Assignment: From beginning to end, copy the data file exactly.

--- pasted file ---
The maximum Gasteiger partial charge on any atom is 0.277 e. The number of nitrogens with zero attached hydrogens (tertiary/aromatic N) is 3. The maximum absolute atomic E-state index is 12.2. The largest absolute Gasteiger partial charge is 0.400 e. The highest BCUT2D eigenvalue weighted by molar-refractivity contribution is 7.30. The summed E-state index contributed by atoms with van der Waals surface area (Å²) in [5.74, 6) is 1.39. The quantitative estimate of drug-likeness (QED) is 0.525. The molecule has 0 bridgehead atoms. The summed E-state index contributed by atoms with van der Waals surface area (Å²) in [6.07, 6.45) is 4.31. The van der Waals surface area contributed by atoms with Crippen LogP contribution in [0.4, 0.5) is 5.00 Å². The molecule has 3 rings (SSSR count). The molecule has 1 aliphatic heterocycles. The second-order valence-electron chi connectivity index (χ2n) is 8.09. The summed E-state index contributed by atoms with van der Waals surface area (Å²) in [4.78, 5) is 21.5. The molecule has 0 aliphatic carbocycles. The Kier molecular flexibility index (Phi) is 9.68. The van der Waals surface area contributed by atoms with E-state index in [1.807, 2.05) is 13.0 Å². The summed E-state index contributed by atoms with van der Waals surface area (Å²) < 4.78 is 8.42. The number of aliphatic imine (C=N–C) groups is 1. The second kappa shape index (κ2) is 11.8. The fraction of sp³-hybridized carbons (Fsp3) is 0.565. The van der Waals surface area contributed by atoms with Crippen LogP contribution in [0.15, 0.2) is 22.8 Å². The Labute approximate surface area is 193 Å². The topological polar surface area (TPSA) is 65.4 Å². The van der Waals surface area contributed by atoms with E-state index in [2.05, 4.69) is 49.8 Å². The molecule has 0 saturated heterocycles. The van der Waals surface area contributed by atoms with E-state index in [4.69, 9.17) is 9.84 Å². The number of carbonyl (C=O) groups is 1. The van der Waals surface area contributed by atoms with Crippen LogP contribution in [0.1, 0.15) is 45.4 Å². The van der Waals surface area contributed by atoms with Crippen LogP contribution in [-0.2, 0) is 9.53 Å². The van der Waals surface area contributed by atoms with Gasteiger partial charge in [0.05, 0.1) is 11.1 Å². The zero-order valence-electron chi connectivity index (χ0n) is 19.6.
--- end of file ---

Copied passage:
The maximum Gasteiger partial charge on any atom is 0.277 e. The number of nitrogens with zero attached hydrogens (tertiary/aromatic N) is 3. The maximum absolute atomic E-state index is 12.2. The largest absolute Gasteiger partial charge is 0.400 e. The highest BCUT2D eigenvalue weighted by molar-refractivity contribution is 7.30. The summed E-state index contributed by atoms with van der Waals surface area (Å²) in [5.74, 6) is 1.39. The quantitative estimate of drug-likeness (QED) is 0.525. The molecule has 0 bridgehead atoms. The summed E-state index contributed by atoms with van der Waals surface area (Å²) in [6.07, 6.45) is 4.31. The van der Waals surface area contributed by atoms with Crippen LogP contribution in [0.4, 0.5) is 5.00 Å². The molecule has 3 rings (SSSR count). The molecule has 1 aliphatic heterocycles. The second-order valence-electron chi connectivity index (χ2n) is 8.09. The summed E-state index contributed by atoms with van der Waals surface area (Å²) in [4.78, 5) is 21.5. The molecule has 0 aliphatic carbocycles. The Kier molecular flexibility index (Phi) is 9.68. The van der Waals surface area contributed by atoms with E-state index in [1.807, 2.05) is 13.0 Å². The summed E-state index contributed by atoms with van der Waals surface area (Å²) < 4.78 is 8.42. The number of aliphatic imine (C=N–C) groups is 1. The second kappa shape index (κ2) is 11.8. The fraction of sp³-hybridized carbons (Fsp3) is 0.565. The van der Waals surface area contributed by atoms with Crippen LogP contribution in [0.15, 0.2) is 22.8 Å². The Labute approximate surface area is 193 Å². The topological polar surface area (TPSA) is 65.4 Å². The van der Waals surface area contributed by atoms with E-state index in [2.05, 4.69) is 49.8 Å². The molecule has 0 saturated heterocycles. The van der Waals surface area contributed by atoms with E-state index in [4.69, 9.17) is 9.84 Å². The number of carbonyl (C=O) groups is 1. The van der Waals surface area contributed by atoms with Crippen LogP contribution in [0.1, 0.15) is 45.4 Å². The van der Waals surface area contributed by atoms with Crippen LogP contribution in [-0.2, 0) is 9.53 Å². The van der Waals surface area contributed by atoms with Gasteiger partial charge in [0.05, 0.1) is 11.1 Å². The zero-order valence-electron chi connectivity index (χ0n) is 19.6.